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VOL. 127 | NO. 39 | Monday, February 27, 2012

Planning Group Hears of Structure Proposal

By Bill Dries

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Next school year, a group of 112 schools in the separate Memphis City Schools and Shelby County Schools systems will operate outside the framework used by each of the school systems for governing their other schools.

JONES

That is 112 of 270 schools total in both systems.

The group drafting the blueprint for the structure of a consolidated countywide public school system is about to make its first decision on the structure of a countywide school system.

The choice of a governing structure is a skeleton the planning commission will then be able to flesh out.

But the presence of schools already with some form of autonomy suggests that is already happening. The 112 schools that range from charter schools to innovation schools and achievement school district schools will continue to operate as they are no matter what structure is adopted.

Between now and the transition planning commission’s next meeting on Thursday, March 1, those in the group of 21 will look over the specifics of options. Those include a centralized countywide school system with six subregions, and a decentralized system with subregions that would feature “a path to autonomy” for groupings of charter-like schools. Those charter-like schools would work under performance-based contracts with the countywide school system.

The decision will be the first toward a consolidated school system structure. With the issue decided, the planning commission would begin taking other steps toward a goal of sending a completed plan for a consolidated school system to the countywide school board and state education officials for approval in August.

The two school systems are scheduled to merge based on that plan a year later, at the start of the 2013-2014 school year.

Planning commissioner Staley Cates, one of several on the body who come from a business background, urged the group to look broader than the education “bubble” on the issue of control.

“This path to autonomy we are following is nothing new and it is nothing unproven. But it’s where most really high-performing organizations have ended up,” he said. “I would not only evaluate them both. … I would think about most companies have kind of discarded all-central power.”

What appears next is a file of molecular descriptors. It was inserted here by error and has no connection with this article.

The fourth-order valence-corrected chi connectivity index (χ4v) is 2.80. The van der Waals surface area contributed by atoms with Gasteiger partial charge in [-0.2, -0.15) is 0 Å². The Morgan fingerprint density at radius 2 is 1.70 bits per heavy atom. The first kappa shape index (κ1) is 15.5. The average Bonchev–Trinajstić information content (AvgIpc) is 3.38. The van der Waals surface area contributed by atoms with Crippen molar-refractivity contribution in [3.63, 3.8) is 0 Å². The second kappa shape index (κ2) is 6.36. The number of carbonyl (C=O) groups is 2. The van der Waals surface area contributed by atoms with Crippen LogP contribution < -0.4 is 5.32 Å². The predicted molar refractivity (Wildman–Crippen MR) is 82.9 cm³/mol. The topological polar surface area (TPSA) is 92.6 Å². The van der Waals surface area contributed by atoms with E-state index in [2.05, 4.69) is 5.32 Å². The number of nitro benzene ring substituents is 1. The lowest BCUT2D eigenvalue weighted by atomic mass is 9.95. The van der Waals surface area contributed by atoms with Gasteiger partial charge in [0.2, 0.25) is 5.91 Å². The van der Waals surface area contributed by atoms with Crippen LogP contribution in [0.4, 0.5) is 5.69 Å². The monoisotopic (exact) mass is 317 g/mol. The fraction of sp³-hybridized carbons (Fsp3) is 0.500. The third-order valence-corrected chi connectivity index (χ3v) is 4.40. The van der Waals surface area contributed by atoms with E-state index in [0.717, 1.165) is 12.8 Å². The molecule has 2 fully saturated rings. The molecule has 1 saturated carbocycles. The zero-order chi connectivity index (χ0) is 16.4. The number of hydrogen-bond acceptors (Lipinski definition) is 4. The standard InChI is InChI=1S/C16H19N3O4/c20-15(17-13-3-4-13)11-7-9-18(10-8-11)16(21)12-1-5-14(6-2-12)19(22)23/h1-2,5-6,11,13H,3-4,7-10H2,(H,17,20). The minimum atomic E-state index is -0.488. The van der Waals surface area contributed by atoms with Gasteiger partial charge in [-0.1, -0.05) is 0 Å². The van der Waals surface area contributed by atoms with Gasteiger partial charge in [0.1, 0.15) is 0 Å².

Commission member and countywide school board member Martavius Jones argued the existing school systems already have paths to autonomy through charter school applications. The conversation among several planning commission members spilled over after the adjournment of last week’s meeting and will probably surface this week.

The path for charter schools was blocked late last year when one of the first decisions by the countywide school board was to reject more than a dozen charter school applications in the city and county school systems saying their numbers would pose a financial hardship on each school system. A decision from the state treasurer’s office on the appeal of the financial hardship rejection is still pending.

Jones also said curriculum already varies from school to school. The charter-like schools or groups of schools provided for in the recommendation would control their curriculum instead of the curriculum being guided by a central school system administration.

Planning commissioner Tommy Hart, however, countered that curriculum doesn’t change from one school or another in either of Shelby County’s two existing public school systems. Hart said the difference is in leadership of the schools through principals.

That leadership and the selection of principals becomes more crucial with a consolidated school system that is decentralized.

Some planning commissioners are already indicating they don’t see the models as something to choose between.

“I’d be looking at some combination. Not one or the other,” said Richard Holden, a retired Shelby County Schools system administrator.

The idea was echoed by Shelby County Mayor Mark Luttrell.

“I think the discussion all along has been a blend of the two,” he said.

Meanwhile, Arlington’s Board of Mayor and Aldermen made the town the first of the six suburban municipalities to give final approval last week to a May 10 referendum on forming a municipal school district.

Bartlett Mayor Keith McDonald, who is on the planning commission, said his city’s push for a municipal school district continues at least for now.

“Plan A for Bartlett is still independent municipal school districts. Plan B would be something like the path to autonomy – something similar to that, whether it’s a charter school system or something else,” he said. “Our citizens have made it very clear they want and expect the referendum to create their own independent school system.”

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